A peripherally inserted central catheter (PICC) line is a minimally invasive way to deliver medications to the central venous blood system, usually inserted at the bedside by a specially trained nurse. In the past, a surgeon would have to insert a central line, but the advent of the PICC line has made these almost obsolete. PICC lines are useful in many situations -- for parenteral nutrition and chemotherapy, for example --.but they do have some contraindications to be aware of.
A skin infection at the insertion site is a contraindication for PICC line placement. Any bacteria that is on the skin can easily be introduced into the line and cause a septic infection for the patient. It is better to find another site at which to insert the line to avoid skin that already has a bacterial problem.
Known Central Vascular Occlusions
Anything that is going to impede the easy feeding of the line into the central venous space is a contraindication for a PICC line. For instance, if the patient has an indwelling pacemaker, a PICC line cannot be inserted on the side in which the pacemaker is resident as it would interfere with the insertion of the line and perhaps the functioning of the pacemaker. Anything else that occludes the vasculature is also a contraindication as is any malformation of the heart that may have required surgery.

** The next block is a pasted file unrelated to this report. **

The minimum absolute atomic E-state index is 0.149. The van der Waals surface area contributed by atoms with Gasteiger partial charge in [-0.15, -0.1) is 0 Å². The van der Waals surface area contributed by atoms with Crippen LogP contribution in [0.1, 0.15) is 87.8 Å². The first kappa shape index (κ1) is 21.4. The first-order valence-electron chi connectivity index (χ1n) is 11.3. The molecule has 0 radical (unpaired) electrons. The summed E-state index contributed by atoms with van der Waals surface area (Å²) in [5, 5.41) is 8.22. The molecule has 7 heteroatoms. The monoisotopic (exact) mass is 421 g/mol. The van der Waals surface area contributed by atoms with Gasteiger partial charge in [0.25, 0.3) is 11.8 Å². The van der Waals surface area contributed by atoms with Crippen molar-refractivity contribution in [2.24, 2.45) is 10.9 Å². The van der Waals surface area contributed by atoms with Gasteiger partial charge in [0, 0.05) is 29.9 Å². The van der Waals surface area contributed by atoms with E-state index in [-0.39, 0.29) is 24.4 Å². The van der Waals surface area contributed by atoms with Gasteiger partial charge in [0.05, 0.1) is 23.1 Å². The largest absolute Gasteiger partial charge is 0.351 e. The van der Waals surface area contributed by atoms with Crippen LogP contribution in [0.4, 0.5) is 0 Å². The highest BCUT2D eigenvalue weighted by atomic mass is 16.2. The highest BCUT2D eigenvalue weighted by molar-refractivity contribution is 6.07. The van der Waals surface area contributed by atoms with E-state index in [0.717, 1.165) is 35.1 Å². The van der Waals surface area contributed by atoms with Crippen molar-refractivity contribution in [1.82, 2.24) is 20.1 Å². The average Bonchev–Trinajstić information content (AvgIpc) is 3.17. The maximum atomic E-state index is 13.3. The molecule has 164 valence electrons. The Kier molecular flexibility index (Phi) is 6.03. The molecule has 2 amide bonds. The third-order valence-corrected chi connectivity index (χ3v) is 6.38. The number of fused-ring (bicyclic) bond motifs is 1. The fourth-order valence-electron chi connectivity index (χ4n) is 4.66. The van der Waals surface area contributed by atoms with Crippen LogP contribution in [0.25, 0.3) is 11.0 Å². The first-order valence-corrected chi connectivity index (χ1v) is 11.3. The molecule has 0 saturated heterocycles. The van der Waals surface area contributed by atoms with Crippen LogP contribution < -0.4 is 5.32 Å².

A dialysis fistula in the intended arm for the PICC line is a contraindication; due to the rerouting of the vasculature of the arm, there is no way a PICC line could successfully be inserted there. Furthermore, it would damage the fistula to attempt to insert a PICC line into it and possibly cause trauma to the surgical graft. A possible contraindication is in patients who have end-stage renal disease, as the upper extremity may need to be preserved for future fistula usage; it is important to weigh the risks versus the benefits in such cases.
Mastectomy and Lymphedema
A PICC line cannot be inserted in the arm on the side on which a female has had a radical mastectomy with lymph node dissection. Similarly, if the patient has any evidence of further lymph problems, such as lymphedema, then the PICC line cannot be inserted into that arm, as the lymph system is faulty and unable to drain, so inserting a PICC line may lead to further complications.
If a patient has a bacterial condition known as sepsis, then a PICC line should not be inserted until the blood cultures come back negative. This is because of the nature of the PICC line insertion; a patient who is already suffering from too much bacteria in the blood is at greater risk for infection and attendant complications.
The presence of any blood coagulating disorder is a contraindication for PICC line insertion. If a patient is at risk of bleeding too much, then inserting a line at the bedside may turn into a critical situation. Likewise, if the patient clots too much, then the risk of the patient getting a clot in the arm is great; such a clot can easily travel to the lungs and cause a life-threatening medical condition called a pulmonary embolism.
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